Today’s post, which contributes to our series about publishing dissertations and theses online is written by Sara Gould. Sara is the EThOS Service Manager at the British Library, UK. She is managing the transition of this e-theses website to a sustainable Higher Education shared service.
Anna has been wondering whether to publish her thesis. Or if not ‘publish’ then put it online somewhere to share the results of her work more widely, and gain the benefits she mentions, like raising the level of interest in her research and making connections with like-minded researchers.
EThOS is the UK’s e-theses website that gives instant access to 55,000+ doctoral theses. Pretty much all UK universities have their theses listed in EThOS so there’s around 300,000 records in all, with a variety of routes to get hold of the full text if it’s not already available.
That’s a fantastic resource for students and all researchers, not just to be able to dig deep into research that’s already happened, but to see who’s researching what and who the key players are – individuals, departments, institutions, even funders.
It almost goes without saying that open access to research theses is a ‘good thing’ for new researchers, for those looking for source material. But what about for thesis authors themselves? Should Anna try to make sure her PhD thesis appears in her university’s repository and/or EThOS, or not?
Here are a few frequently expressed concerns:
1. It’ll spoil my publication chances later
Well, it might, but in a recent survey only 7% of institutions cited this as a frequent concern amongst their students, and no concrete examples were found of publication being refused because the PhD thesis had been added to an open access repository. If reassurance is needed, then an embargo period can be applied, with may be the record plus abstract still being available to all.
2. My work will be plagiarised
It’s possible, but then again people can plagiarise from printed theses too, and in those cases there’s no automated way to detect the crime.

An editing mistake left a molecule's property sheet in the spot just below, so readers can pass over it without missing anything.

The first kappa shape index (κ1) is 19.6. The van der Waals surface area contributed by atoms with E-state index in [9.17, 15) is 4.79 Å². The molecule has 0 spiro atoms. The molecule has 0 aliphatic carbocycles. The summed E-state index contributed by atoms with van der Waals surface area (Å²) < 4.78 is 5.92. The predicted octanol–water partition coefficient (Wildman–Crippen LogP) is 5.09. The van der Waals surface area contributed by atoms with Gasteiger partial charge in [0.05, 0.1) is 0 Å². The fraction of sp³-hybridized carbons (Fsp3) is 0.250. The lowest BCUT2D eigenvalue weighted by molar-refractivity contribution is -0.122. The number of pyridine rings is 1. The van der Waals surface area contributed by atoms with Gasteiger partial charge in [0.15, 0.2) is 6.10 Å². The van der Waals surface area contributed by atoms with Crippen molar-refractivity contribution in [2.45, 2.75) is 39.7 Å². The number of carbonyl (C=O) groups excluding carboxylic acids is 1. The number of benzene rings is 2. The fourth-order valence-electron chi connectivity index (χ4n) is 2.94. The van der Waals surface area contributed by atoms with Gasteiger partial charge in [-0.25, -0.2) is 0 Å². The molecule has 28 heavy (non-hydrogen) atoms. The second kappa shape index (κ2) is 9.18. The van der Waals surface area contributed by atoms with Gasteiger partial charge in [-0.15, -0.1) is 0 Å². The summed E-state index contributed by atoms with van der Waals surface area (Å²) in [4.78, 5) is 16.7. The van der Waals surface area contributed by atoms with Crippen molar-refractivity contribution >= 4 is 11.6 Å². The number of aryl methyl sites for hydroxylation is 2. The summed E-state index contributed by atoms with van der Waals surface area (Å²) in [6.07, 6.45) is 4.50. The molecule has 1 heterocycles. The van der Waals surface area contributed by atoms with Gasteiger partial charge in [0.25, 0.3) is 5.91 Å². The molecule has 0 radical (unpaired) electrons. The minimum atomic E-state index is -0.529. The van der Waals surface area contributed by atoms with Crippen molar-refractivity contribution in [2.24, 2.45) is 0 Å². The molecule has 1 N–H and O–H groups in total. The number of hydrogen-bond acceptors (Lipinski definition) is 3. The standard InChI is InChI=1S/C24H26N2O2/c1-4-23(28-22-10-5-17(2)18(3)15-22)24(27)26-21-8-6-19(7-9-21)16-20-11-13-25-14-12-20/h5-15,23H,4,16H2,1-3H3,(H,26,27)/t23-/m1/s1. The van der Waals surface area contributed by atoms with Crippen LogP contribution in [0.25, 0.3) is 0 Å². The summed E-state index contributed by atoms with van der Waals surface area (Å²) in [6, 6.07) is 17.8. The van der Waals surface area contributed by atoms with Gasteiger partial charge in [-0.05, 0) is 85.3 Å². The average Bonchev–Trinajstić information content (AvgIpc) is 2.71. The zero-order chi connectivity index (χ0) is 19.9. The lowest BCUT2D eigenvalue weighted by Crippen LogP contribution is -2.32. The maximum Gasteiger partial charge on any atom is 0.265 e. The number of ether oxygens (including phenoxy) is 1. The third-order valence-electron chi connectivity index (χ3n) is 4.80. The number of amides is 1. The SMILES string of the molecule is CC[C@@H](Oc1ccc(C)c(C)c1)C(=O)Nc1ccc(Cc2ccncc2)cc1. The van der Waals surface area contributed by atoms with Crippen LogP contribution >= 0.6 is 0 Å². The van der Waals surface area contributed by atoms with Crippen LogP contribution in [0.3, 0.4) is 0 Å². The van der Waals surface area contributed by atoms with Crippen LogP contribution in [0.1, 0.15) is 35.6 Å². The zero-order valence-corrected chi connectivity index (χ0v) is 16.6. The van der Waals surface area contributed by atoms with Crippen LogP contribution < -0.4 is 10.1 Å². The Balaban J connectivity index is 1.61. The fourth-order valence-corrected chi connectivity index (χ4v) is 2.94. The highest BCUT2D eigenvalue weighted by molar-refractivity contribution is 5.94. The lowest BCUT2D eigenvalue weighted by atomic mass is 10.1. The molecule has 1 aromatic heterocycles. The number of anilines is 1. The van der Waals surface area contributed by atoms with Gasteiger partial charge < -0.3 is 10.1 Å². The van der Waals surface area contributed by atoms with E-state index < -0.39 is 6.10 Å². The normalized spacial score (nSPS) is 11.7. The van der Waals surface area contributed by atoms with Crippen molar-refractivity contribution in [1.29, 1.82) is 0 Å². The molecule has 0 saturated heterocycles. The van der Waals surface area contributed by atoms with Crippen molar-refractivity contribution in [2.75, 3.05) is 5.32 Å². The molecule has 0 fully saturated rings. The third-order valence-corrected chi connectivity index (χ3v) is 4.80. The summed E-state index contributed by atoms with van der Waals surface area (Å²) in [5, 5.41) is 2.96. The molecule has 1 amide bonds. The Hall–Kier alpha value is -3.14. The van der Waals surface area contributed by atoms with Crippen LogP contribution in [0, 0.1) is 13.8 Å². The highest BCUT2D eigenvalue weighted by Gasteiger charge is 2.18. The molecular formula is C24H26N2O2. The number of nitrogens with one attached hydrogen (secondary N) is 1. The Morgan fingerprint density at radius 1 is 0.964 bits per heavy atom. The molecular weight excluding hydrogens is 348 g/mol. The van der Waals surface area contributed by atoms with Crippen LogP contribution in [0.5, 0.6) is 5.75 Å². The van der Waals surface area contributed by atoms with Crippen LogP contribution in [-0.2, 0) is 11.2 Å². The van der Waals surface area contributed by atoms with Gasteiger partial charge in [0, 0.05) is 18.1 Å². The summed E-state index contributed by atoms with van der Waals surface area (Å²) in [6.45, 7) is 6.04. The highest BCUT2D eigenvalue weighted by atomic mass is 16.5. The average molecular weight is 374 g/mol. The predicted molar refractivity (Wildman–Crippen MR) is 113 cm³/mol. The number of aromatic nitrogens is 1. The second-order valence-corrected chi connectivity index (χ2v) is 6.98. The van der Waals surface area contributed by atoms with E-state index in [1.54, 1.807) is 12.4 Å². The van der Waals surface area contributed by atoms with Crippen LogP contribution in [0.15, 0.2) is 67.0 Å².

Allowing open access to your thesis does open it up to all sorts of people who may come along and use the content in whatever way they like. But plagiarism detection services can help to mitigate the risks, and in EThOS at least, users have to register their details, so we could if necessary track all users of a particular thesis. So far that’s never been needed. And as people get more and more used to open access and theses become increasingly available in institutional repositories, it may be that the login process is becoming a tiresome deterrent to use and has had its day.
Brown J. (2010) Influencing the deposit of electronic theses in UK HE: report on a sector-wide survey into thesis deposit and open access. UCL. http://eprints.ucl.ac.uk/116819/
3. All that hassle with third party copyright
We do need to take copyright ownership seriously and it can be really time-consuming to seek permissions from any third party for permission to publish. Some university libraries are able to support their students to make sure any third party copyright is managed properly, but most don’t have the resources to undertake such a massive task. Take-down policies and embargoes come into play here, and digitisation services, whether through EThOS or another route, will carefully redact any sections, diagrams etc that aren’t copyright cleared on instruction from the institution.
List of redactions from a 2002 thesis held in EThOS.
The world of repositories and open access is moving fast. EThOS celebrated its third birthday last month. When it launched – on the same day as another auspicious event – theses were held in paper format in the university library and a microfilm copy held by the British Library. Now those microfilms have been packed away, and an average of 450 people a day download a copy of a full-text thesis from EThOS. With possibly the same number again accessing copies held directly in university open access repositories, it appears that full-text open access is here to stay.